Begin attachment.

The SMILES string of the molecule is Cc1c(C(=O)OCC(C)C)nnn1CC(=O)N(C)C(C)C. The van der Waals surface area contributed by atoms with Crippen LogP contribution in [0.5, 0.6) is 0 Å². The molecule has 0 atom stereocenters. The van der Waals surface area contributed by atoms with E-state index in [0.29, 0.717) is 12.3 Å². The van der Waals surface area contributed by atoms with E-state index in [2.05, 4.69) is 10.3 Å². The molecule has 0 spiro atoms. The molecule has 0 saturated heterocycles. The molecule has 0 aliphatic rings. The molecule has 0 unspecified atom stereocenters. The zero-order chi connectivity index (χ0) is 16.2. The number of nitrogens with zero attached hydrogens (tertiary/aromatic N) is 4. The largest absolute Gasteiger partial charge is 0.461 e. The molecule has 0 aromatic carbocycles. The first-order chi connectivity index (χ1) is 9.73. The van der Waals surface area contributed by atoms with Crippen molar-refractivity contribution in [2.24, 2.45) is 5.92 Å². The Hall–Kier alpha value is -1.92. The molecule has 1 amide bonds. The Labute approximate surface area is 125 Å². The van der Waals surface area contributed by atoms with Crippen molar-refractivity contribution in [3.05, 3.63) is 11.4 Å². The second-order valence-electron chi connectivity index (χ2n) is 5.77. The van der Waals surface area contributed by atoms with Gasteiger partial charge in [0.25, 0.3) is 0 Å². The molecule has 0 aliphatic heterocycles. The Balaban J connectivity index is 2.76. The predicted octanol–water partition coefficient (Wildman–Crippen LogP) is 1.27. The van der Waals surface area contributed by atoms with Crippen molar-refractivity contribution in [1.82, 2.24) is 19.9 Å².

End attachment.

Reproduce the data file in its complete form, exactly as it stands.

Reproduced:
The SMILES string of the molecule is Cc1c(C(=O)OCC(C)C)nnn1CC(=O)N(C)C(C)C. The van der Waals surface area contributed by atoms with Crippen LogP contribution in [0.5, 0.6) is 0 Å². The molecule has 0 atom stereocenters. The van der Waals surface area contributed by atoms with E-state index in [0.29, 0.717) is 12.3 Å². The van der Waals surface area contributed by atoms with E-state index in [2.05, 4.69) is 10.3 Å². The molecule has 0 spiro atoms. The molecule has 0 saturated heterocycles. The molecule has 0 aliphatic rings. The molecule has 0 unspecified atom stereocenters. The zero-order chi connectivity index (χ0) is 16.2. The number of nitrogens with zero attached hydrogens (tertiary/aromatic N) is 4. The largest absolute Gasteiger partial charge is 0.461 e. The molecule has 0 aromatic carbocycles. The first-order chi connectivity index (χ1) is 9.73. The van der Waals surface area contributed by atoms with Crippen molar-refractivity contribution in [2.24, 2.45) is 5.92 Å². The Hall–Kier alpha value is -1.92. The molecule has 1 amide bonds. The Labute approximate surface area is 125 Å². The van der Waals surface area contributed by atoms with Crippen molar-refractivity contribution in [3.05, 3.63) is 11.4 Å². The second-order valence-electron chi connectivity index (χ2n) is 5.77. The van der Waals surface area contributed by atoms with Gasteiger partial charge in [0.25, 0.3) is 0 Å². The molecule has 0 aliphatic heterocycles. The Balaban J connectivity index is 2.76. The predicted octanol–water partition coefficient (Wildman–Crippen LogP) is 1.27. The van der Waals surface area contributed by atoms with Crippen molar-refractivity contribution in [1.82, 2.24) is 19.9 Å².